This move breaks a tradition in the social housing sector. Williams says, “Benchmarking landlord against landlord has been somewhat of a tradition for us but it has always been difficult given the diverse nature of our property stock – we’ve a mix of new estates & older inner city housing within Leeds plus stock in Harrogate, Wakefield and Castleford. So to find a housing association with a similar stock mix and social challenges is very difficult, limiting the value of benchmarking.”
“A turning point for me was thinking of customer satisfaction from the customer’s perspective. Whilst we can input data into a computer to benchmark our services against other housing providers the reality is that our customers can’t do the same – they can’t easily move house or request an alternative repairs service from another housing provider. Instead they’ll measure their perception of customer satisfaction against their experiences with their local supermarket, high street bank or shop. Moving to the ‘The Leadership Factor’s Customer Satisfaction Index measurement, which is based on a broader range of companies, seemed such an obvious choice”.
Changing to the Customer Satisfaction Index method has not been without its challenges. There’s a lot of tradition in the social housing sector and with that comes the strong conviction amongst some that STAR should remain the predominant methodology used for tenant satisfaction. But closely looking at HouseMark’s own description tells you that STAR is only designed to provide an overview of tenant satisfaction with the general services they receive from their provider.
Williams says, “Due to the nature of our business our services directly affect the quality of people’s lives. Getting the right services delivered consistently in the right way is tremendously important. If we fail to deliver services well, it’s not as if our customers can easily move home. Getting the best information possible enables us to make the best decisions”
“So from the start of 2012 we’ve started using a mix of STAR and Customer Satisfaction Index. In practice this means using the minimum core questions from STAR which allows us to continually monitor historical trends and benchmark our customer satisfaction performance against our social housing peers regionally and nationally. Customer Satisfaction Index measurement however forms the most important part of the process – we can benchmark our Customer Satisfaction Index score against about 80 other housing associations and also against other big brand high street names. The way the data is collated and analysed has provided us with a far deeper insight into our customers’ needs. This has given us a significant advantage against our competitors who are still only using STAR.”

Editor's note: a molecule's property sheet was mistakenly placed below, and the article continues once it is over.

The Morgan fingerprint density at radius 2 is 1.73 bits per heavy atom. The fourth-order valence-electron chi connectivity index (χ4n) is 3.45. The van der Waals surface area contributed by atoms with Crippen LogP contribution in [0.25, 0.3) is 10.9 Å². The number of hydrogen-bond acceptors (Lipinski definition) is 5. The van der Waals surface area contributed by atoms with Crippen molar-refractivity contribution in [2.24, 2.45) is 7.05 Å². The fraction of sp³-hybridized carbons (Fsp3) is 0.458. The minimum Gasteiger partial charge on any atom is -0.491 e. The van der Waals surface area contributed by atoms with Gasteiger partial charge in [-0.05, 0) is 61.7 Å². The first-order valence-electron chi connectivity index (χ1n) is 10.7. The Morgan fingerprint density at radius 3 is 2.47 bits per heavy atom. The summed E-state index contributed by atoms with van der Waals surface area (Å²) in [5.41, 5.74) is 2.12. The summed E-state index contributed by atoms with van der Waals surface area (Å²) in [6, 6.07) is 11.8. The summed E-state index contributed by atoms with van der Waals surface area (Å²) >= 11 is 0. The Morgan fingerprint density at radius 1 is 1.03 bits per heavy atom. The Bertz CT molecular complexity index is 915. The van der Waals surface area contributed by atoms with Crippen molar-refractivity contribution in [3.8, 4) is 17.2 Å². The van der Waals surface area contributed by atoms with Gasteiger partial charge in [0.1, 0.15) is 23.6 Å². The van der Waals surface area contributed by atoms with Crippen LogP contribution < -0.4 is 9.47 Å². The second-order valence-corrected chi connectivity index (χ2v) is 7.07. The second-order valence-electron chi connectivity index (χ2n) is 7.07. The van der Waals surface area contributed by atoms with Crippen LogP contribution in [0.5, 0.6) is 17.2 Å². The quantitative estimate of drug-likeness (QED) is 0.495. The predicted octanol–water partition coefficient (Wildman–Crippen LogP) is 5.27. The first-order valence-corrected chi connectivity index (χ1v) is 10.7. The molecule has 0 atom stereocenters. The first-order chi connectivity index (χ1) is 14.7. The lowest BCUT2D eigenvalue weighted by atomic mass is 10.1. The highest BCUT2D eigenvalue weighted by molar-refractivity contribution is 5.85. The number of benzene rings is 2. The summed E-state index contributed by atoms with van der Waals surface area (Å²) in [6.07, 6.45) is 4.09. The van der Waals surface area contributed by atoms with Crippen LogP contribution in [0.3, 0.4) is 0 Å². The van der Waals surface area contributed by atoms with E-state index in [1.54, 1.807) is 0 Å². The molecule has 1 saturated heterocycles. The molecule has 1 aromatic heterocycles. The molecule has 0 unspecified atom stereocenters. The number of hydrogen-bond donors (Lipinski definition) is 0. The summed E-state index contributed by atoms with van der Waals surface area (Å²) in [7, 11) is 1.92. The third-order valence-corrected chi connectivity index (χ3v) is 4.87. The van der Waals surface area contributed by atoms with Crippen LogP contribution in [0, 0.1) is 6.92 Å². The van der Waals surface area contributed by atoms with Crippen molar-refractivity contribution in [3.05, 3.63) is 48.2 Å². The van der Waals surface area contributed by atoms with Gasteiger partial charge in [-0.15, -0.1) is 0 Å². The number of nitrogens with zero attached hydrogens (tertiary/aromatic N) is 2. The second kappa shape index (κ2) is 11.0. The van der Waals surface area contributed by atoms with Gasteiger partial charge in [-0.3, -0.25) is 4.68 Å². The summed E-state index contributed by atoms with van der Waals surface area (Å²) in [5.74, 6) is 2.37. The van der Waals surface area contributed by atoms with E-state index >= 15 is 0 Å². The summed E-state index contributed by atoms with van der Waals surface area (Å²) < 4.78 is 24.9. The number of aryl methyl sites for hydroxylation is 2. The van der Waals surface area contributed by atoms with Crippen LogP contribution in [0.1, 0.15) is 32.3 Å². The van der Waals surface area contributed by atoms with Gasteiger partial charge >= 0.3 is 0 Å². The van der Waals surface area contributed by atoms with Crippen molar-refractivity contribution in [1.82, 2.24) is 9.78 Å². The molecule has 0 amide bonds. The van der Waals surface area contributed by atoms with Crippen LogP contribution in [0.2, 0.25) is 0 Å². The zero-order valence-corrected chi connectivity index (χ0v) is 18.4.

This advantage is enhanced by the fact the Customer Satisfaction Index question set is bespoke to Leeds Federated after being framed round the outcomes of exploratory tenant focus groups to find what was most important to them. This again presented a massive cultural change compared to the ‘one size fits all’ question set of STAR (and STATUS before it).
So has Leeds Federated’s decision to work with the Leadership Factor paid off? “The whole thing has been excellent’’, Williams says about the partnership. “It’s provided a great platform for us to refer back to and as far as we are aware we’re the first housing association in the country that uses the combination of STAR and Customer Satisfaction Index. As a method for understanding satisfaction we do feel we are in a strong position and bucking the trend”.
The reality is that the two methodologies have a lot to offer; STAR provides a good overview of performance (HouseMark claim nothing more themselves) and can continue to maintain historically measured trends and social housig sector benchmarking. The Leadership Factor provides significant customer insight to tenant satisfaction.